By Luke Hewitt
Wales has become the second nation in the United Kingdom, after Scotland, to outlaw the physical punishment of children – piling the pressure on England and Northern Ireland to follow suit.
Under ‘The Children (Abolition of Defence of Reasonable Punishment) Act 2020’, smacking, hitting, slapping and shaking are no longer acceptable forms of punishment. From March 21 any form of physical punishment used on a child is illegal in Wales and can result in arrest, assault charges and a criminal record, this law also extends to anybody visiting Wales.
Prior to this law, people accused of assaulting a child could enact the common law defence of “reasonable punishment”. It had been suggested that this defence created a legal grey area which allowed perpetrators of child abuse to avoid conviction.
Wales joins over 60 countries in banning all forms of physical violence against children. Wales’ First Minister Mark Drakeford said “I am delighted the physical punishment of children is now illegal in Wales. This is a historic achievement for children and their rights”.
Scotland successfully introduced their own so-called “smacking ban” 16 months ago. England and Northern Ireland are yet to introduce any legislation to address the issue.
A YouGov poll commissioned by the NSPCC found that 64% of 3000 adults surveyed in England believed it was time to change the law.
In 2019, University College London conducted a study on the long term effect of smacking on children. It found that children who experienced physical punishment at a young age were far more likely to develop behavioural and mental health issues in adolescence and beyond.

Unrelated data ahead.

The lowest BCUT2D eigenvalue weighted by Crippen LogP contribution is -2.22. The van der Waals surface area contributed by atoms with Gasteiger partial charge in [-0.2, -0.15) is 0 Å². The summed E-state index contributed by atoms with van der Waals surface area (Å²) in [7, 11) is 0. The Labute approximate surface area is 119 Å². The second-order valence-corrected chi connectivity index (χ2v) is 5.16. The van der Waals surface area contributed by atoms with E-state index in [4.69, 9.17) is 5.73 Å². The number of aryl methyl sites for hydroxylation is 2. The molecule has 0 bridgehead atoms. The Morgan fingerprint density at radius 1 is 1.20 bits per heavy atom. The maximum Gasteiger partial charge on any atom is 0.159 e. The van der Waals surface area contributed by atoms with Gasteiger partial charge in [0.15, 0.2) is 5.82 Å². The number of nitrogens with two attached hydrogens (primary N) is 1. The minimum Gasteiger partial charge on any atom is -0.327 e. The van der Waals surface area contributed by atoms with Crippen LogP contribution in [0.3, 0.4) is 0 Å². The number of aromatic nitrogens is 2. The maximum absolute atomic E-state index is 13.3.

An author of the study Dr Rebecca Lacey suggested it’s high time England outlawed the practice: “It is time for England to follow suit and take notice of this well-established body of research and accept the evidence around the long term negative effects of harsh parenting and physical punishment on children’s health and happiness is irrefutable.”
Critics of the law suggest the Welsh government are overstepping their boundaries. Conservative AM for Aberconwy, Janet Finch-Saunders said “The state should not be telling people how to parent”. She also suggested the law would do more damage than good, “There are already laws in place… and it is not necessary to seek to criminalise parents. The impact on a child of a parent taken away by police is greater than the impact of a slight smack”.
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